The Human Genome Project
The Human Genome Project (HGP) is a project coordinated by the U.S. Department of Energy (DOE) and the National Institute of Health (NIH). The HGP began in 1990 and was scheduled to be completed in 2005. The goals of the project are to identify all the genes in the human genome (estimated to be 80,000 - 100,000 total) and develop the complete human DNA sequence. After the sequencing is done, a database with all the sequence information can be made and data analysis tools can be developed to use the information. The HGP will then have to consider ethical, legal, and social issues.
A new 5-year goal was approved in 1998 in which the HGP could be finished two years earlier than first planned in 1990. The new goal would provide a working draft of the human genome by 2001 and the complete human sequence by the year 2003. NIH and DOE are expecting to sequence 60-70% of the human genome. The other 30-40% will be sequenced by the Sanger Center, a project funded by the Wellcome Trust, and other international partners' (1).
The task of sequencing the human genome is time consuming and very tedious. Since the start of the HGP, there has been a very large emphasis on developing new technology to speed progress and cut costs. The DOE has played a large part in the advancement of this new technology. Much of the community at first was curious as to why the DOE would be involved in such a project as the HGP. The DOE is interested in a better understanding how energy and energy-production technologies affect the health risk of people, with the most interest in the effects of radiation (2). The DOE and other private sectors have helped in the advancement of technology very rapidly; the result is lower cost and faster sequencing of the human genome.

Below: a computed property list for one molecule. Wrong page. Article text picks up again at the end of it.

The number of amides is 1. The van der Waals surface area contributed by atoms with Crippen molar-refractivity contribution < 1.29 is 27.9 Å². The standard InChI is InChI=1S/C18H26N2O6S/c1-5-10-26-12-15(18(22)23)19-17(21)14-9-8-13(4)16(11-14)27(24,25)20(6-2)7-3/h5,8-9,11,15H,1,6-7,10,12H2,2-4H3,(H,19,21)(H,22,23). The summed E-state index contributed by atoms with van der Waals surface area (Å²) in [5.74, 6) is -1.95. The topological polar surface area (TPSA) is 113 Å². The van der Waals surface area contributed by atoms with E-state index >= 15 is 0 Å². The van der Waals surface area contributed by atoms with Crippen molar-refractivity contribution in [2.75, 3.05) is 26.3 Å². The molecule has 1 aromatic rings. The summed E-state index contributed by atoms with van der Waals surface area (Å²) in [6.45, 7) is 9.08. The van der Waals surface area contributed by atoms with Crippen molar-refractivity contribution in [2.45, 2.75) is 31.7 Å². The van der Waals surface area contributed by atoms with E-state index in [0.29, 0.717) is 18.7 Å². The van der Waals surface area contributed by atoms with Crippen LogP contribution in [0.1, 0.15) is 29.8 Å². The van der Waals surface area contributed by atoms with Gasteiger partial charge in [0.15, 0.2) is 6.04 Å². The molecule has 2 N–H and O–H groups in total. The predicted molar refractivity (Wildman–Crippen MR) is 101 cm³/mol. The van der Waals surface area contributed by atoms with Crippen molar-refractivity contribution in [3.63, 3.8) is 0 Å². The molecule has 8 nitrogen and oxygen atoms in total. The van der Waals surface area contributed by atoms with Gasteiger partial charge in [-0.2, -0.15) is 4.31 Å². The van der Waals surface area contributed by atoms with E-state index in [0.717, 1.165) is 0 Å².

The HGP is making all of the human sequences developed thus far available to the public in hopes that the public can benefit from the project. The private sector is also contributing to the human sequencing project. One such company is Celera Genomics. The President of Celera Genomics, J. Craig Venter, is promising to give away the human genome sequence once the company has completed the sequence. Although he is just beginning to set up a high throughput lab, he believes he can generate the human genome sequence in 18 months. Many people are skeptical about how he can develop the human genome and provide it to the public without any costly strings attached. Celera plans to patent many human genes and a large set of single nucleotide polymorphism's (3). If Celera Genomics is the first to sequence the human genome, there may be a price to pay for the sequences that revolutionize the biological community.
Another task of the HGP is to determine variations in the human genome. One approach is to map single nucleotide polymorphism's (SNPs). By mapping the SNPs, scientists can gain a better understanding of the variations and the functional aspects of these variations. "A map of...